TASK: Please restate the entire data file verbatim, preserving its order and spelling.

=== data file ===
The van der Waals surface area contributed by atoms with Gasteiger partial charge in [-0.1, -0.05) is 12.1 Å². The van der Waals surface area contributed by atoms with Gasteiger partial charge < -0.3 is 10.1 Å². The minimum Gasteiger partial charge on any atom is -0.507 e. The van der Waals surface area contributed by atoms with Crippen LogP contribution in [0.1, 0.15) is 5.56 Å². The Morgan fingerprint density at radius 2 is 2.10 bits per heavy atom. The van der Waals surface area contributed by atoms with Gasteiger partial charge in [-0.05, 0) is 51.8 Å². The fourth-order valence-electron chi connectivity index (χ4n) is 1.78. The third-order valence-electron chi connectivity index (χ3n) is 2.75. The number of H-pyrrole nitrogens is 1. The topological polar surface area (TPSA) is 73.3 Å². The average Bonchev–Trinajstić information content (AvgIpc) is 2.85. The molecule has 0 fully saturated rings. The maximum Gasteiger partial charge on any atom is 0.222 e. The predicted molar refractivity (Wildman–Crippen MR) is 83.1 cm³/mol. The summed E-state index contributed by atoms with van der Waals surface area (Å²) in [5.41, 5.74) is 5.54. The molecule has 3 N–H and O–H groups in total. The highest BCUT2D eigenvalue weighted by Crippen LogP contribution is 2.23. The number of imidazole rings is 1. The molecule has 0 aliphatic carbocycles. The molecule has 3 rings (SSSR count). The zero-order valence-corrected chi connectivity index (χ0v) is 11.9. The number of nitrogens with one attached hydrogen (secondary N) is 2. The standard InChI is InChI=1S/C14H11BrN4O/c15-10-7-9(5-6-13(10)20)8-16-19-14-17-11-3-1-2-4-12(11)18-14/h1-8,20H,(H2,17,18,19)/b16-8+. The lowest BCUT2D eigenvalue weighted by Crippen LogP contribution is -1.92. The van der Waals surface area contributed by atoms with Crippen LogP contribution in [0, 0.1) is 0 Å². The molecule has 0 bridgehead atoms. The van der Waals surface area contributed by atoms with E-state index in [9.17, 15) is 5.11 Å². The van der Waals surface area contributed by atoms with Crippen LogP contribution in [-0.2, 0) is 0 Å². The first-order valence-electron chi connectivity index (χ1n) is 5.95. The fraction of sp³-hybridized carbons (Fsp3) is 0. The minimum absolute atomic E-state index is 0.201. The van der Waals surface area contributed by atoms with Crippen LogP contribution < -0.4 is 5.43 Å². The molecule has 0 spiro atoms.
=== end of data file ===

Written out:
The van der Waals surface area contributed by atoms with Gasteiger partial charge in [-0.1, -0.05) is 12.1 Å². The van der Waals surface area contributed by atoms with Gasteiger partial charge < -0.3 is 10.1 Å². The minimum Gasteiger partial charge on any atom is -0.507 e. The van der Waals surface area contributed by atoms with Crippen LogP contribution in [0.1, 0.15) is 5.56 Å². The Morgan fingerprint density at radius 2 is 2.10 bits per heavy atom. The van der Waals surface area contributed by atoms with Gasteiger partial charge in [-0.05, 0) is 51.8 Å². The fourth-order valence-electron chi connectivity index (χ4n) is 1.78. The third-order valence-electron chi connectivity index (χ3n) is 2.75. The number of H-pyrrole nitrogens is 1. The topological polar surface area (TPSA) is 73.3 Å². The average Bonchev–Trinajstić information content (AvgIpc) is 2.85. The molecule has 0 fully saturated rings. The maximum Gasteiger partial charge on any atom is 0.222 e. The predicted molar refractivity (Wildman–Crippen MR) is 83.1 cm³/mol. The summed E-state index contributed by atoms with van der Waals surface area (Å²) in [5.41, 5.74) is 5.54. The molecule has 3 N–H and O–H groups in total. The highest BCUT2D eigenvalue weighted by Crippen LogP contribution is 2.23. The number of imidazole rings is 1. The molecule has 0 aliphatic carbocycles. The molecule has 3 rings (SSSR count). The zero-order valence-corrected chi connectivity index (χ0v) is 11.9. The number of nitrogens with one attached hydrogen (secondary N) is 2. The standard InChI is InChI=1S/C14H11BrN4O/c15-10-7-9(5-6-13(10)20)8-16-19-14-17-11-3-1-2-4-12(11)18-14/h1-8,20H,(H2,17,18,19)/b16-8+. The lowest BCUT2D eigenvalue weighted by Crippen LogP contribution is -1.92. The van der Waals surface area contributed by atoms with Crippen LogP contribution in [0, 0.1) is 0 Å². The molecule has 0 bridgehead atoms. The van der Waals surface area contributed by atoms with E-state index in [9.17, 15) is 5.11 Å². The van der Waals surface area contributed by atoms with Crippen LogP contribution in [-0.2, 0) is 0 Å². The first-order valence-electron chi connectivity index (χ1n) is 5.95. The fraction of sp³-hybridized carbons (Fsp3) is 0. The minimum absolute atomic E-state index is 0.201. The van der Waals surface area contributed by atoms with Crippen LogP contribution < -0.4 is 5.43 Å². The molecule has 0 spiro atoms.